Cox’s main argument was that “repeat infringers” means “adjudicated” repeat infringers, or in other words, people who have been held liable by a court for multiple instances of copyright infringement. Along those lines, Cox claimed that it complied with § 512(i)(1)(A)’s requirement and, accordingly, is entitled to the § 512(a) DMCA safe harbor because BMG did not show that Cox failed to terminate any “adjudicated” infringers. The Court rejected this argument, stating, that “[i]ndeed, the risk of losing one’s Internet access would hardly constitute a ‘realistic threat’ capable of deterring infringement if that punishment applied only to those already subject to civil penalties and legal fees as adjudicated infringers.”
Section 512(i) thus requires that, to obtain the benefit of the DMCA safe harbor, Cox must have reasonably implemented “a policy that provides for the termination in appropriate circumstances” of its subscribers who repeatedly infringe copyrights. The Court stated that it is mindful of the need to give ISPs some flexibility in making repeat infringer policies, and of the difficulty of determining when it is “appropriate” to terminate a user’s access to the Internet. The Court, however, also explained that, “[a]t a minimum…, an ISP has not “reasonably implemented” a repeat infringer policy if the ISP fails to enforce the terms of its policy in any meaningful fashion.” The Court interpreted that Cox, in carrying out policy of its thirteen strike process, “made every effort to avoid reasonably implementing that policy” and was “…very clearly determined not to terminate subscribers who in fact repeatedly violated the policy.”
The Court pointed to emails from Cox’s own employees in support of this conclusion. One of the emails from an executive managing the Abuse Group, a team tasked with addressing subscribers’ violations of Cox’s policies, advised a customer service representative asking whether she could reactivate a terminated subscriber that “[i]f it is for DMCA you can go ahead and reactivate.” In another email, that executive explained to another representative: “Once the customer has been terminated for DMCA, we have fulfilled the obligation of the DMCA safe harbor and can start over.” He elaborated that this would allow Cox to “collect a few extra weeks of payments for their account. ;-).” In yet another email, it was stated that “DMCA = reactivate.” The Court indicated that as a result of this practice, from the beginning of the litigated time period until September of 2012, Cox never terminated a subscriber for infringement without reactivating them.
To make matters even worse, the Court noted that Cox dispensed with terminating subscribers who repeatedly infringed BMG’s copyrights in particular when it decided to delete automatically all infringement notices received from BMG’s agent, Rightscorp. As a result, Cox received none of the millions of infringement notices that Rightscorp submitted to Cox on BMG’s behalf during the relevant period.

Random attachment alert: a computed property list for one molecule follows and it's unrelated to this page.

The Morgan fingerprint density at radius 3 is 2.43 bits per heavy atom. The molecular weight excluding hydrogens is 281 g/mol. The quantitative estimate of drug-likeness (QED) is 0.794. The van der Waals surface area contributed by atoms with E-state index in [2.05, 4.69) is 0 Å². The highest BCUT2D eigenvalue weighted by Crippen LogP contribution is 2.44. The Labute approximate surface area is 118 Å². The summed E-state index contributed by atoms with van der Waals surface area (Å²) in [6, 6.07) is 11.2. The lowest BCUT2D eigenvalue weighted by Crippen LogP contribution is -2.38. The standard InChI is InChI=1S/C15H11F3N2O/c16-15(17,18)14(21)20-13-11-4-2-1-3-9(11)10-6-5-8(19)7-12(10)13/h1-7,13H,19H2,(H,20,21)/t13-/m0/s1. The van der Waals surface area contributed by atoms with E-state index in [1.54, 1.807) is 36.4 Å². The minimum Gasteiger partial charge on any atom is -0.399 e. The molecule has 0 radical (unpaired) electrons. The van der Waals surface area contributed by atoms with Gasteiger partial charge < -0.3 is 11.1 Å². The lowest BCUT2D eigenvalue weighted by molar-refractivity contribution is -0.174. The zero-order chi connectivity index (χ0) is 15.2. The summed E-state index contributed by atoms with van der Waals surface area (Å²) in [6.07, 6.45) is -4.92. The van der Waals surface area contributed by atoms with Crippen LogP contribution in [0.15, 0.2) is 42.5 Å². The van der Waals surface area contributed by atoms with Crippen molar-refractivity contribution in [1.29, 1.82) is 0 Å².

Based on all of this evidence, it’s hardly surprising that the Court held that Cox did not qualify for the benefit of the DMCA safe harbor because of failure to implement a repeat infringer policy in any consistent or meaningful way — “leaving it essentially with no policy,” as the Court put it. The Court, however, did order a new trial for Cox, finding that the jury instructions from the initial trial were faulty. The instructions at the trial court level had indicated that Cox could be found liable for contributory infringement if it “knew or should have known of such infringing activity.” The formulation “should have known” reflects standard of negligence and is therefore too low a threshold. The Court held that proving contributory infringement requires proof of at least “willful blindness,” meaning negligence is insufficient. Remember, the definition above requires “knowledge,” so the Court got it right here.
Accordingly, this case clarifies that in order to be held liable for contributory copyright infringement, including under the DMCA, it must be proven that the defendant had intent above negligence or recklessness – The standard is willful blindness or actual knowledge of the infringement.
In sum, there are a few take-aways from this case. If you allow users to post or upload content to your website (e.g., a tube site), be sure to provide and enforce a reasonable repeat infringer policy… And don’t expect to ban only adjudicated infringers. Use common sense and ban users that appear to repeatedly upload or post infringing content. Use caution – If you’re found only negligent in enforcing your policy, you may not be liable in court, but why risk it and have to endure expensive and time-consuming litigation? Do it right, and don’t get caught with your pants down like Cox did!